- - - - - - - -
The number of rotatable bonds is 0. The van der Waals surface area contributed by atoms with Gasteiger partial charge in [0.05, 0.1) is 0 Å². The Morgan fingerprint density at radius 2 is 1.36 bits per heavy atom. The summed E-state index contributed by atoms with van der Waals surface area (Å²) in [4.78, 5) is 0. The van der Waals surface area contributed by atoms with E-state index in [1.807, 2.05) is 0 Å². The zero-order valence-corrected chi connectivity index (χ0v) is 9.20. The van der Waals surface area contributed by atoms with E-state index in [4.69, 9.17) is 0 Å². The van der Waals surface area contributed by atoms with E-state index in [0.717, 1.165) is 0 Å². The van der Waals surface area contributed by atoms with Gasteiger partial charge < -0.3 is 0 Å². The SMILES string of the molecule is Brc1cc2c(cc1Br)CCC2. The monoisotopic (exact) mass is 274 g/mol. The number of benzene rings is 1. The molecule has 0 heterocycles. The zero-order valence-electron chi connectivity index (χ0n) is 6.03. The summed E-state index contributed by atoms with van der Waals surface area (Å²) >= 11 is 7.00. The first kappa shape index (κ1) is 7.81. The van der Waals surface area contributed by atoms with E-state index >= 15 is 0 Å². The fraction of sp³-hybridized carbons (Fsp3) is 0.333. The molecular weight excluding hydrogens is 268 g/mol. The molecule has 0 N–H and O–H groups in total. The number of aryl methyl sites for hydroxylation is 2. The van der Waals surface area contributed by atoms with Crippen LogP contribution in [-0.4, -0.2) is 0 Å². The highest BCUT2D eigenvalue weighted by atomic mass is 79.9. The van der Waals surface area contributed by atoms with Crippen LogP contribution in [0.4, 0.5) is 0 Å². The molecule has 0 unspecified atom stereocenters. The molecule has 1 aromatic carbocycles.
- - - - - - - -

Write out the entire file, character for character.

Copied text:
The number of rotatable bonds is 0. The van der Waals surface area contributed by atoms with Gasteiger partial charge in [0.05, 0.1) is 0 Å². The Morgan fingerprint density at radius 2 is 1.36 bits per heavy atom. The summed E-state index contributed by atoms with van der Waals surface area (Å²) in [4.78, 5) is 0. The van der Waals surface area contributed by atoms with E-state index in [1.807, 2.05) is 0 Å². The zero-order valence-corrected chi connectivity index (χ0v) is 9.20. The van der Waals surface area contributed by atoms with E-state index in [4.69, 9.17) is 0 Å². The van der Waals surface area contributed by atoms with E-state index in [0.717, 1.165) is 0 Å². The van der Waals surface area contributed by atoms with Gasteiger partial charge < -0.3 is 0 Å². The SMILES string of the molecule is Brc1cc2c(cc1Br)CCC2. The monoisotopic (exact) mass is 274 g/mol. The number of benzene rings is 1. The molecule has 0 heterocycles. The zero-order valence-electron chi connectivity index (χ0n) is 6.03. The summed E-state index contributed by atoms with van der Waals surface area (Å²) >= 11 is 7.00. The first kappa shape index (κ1) is 7.81. The van der Waals surface area contributed by atoms with E-state index >= 15 is 0 Å². The fraction of sp³-hybridized carbons (Fsp3) is 0.333. The molecular weight excluding hydrogens is 268 g/mol. The molecule has 0 N–H and O–H groups in total. The number of aryl methyl sites for hydroxylation is 2. The van der Waals surface area contributed by atoms with Crippen LogP contribution in [-0.4, -0.2) is 0 Å². The highest BCUT2D eigenvalue weighted by atomic mass is 79.9. The van der Waals surface area contributed by atoms with Crippen LogP contribution in [0.4, 0.5) is 0 Å². The molecule has 0 unspecified atom stereocenters. The molecule has 1 aromatic carbocycles.